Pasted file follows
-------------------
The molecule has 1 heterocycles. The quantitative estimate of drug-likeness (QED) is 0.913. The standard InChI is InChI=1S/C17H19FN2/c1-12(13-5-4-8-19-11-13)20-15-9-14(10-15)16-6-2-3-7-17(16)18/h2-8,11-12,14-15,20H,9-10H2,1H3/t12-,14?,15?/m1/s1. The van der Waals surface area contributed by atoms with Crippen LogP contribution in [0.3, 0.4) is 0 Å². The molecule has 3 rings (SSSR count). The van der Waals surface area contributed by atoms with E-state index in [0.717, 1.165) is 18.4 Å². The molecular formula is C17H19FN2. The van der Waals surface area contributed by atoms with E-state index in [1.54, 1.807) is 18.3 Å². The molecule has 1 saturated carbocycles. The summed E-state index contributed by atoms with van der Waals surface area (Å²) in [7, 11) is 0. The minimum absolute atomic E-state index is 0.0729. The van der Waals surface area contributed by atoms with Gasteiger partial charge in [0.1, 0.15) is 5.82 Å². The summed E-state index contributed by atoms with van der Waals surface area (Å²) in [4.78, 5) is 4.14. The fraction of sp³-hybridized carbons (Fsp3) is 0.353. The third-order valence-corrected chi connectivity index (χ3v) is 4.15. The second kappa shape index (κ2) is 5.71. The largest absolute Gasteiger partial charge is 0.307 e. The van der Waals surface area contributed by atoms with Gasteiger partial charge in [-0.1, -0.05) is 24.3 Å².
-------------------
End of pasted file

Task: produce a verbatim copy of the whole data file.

The molecule has 1 heterocycles. The quantitative estimate of drug-likeness (QED) is 0.913. The standard InChI is InChI=1S/C17H19FN2/c1-12(13-5-4-8-19-11-13)20-15-9-14(10-15)16-6-2-3-7-17(16)18/h2-8,11-12,14-15,20H,9-10H2,1H3/t12-,14?,15?/m1/s1. The van der Waals surface area contributed by atoms with Crippen LogP contribution in [0.3, 0.4) is 0 Å². The molecule has 3 rings (SSSR count). The van der Waals surface area contributed by atoms with E-state index in [0.717, 1.165) is 18.4 Å². The molecular formula is C17H19FN2. The van der Waals surface area contributed by atoms with E-state index in [1.54, 1.807) is 18.3 Å². The molecule has 1 saturated carbocycles. The summed E-state index contributed by atoms with van der Waals surface area (Å²) in [7, 11) is 0. The minimum absolute atomic E-state index is 0.0729. The van der Waals surface area contributed by atoms with Gasteiger partial charge in [0.1, 0.15) is 5.82 Å². The summed E-state index contributed by atoms with van der Waals surface area (Å²) in [4.78, 5) is 4.14. The fraction of sp³-hybridized carbons (Fsp3) is 0.353. The third-order valence-corrected chi connectivity index (χ3v) is 4.15. The second kappa shape index (κ2) is 5.71. The largest absolute Gasteiger partial charge is 0.307 e. The van der Waals surface area contributed by atoms with Gasteiger partial charge in [-0.1, -0.05) is 24.3 Å².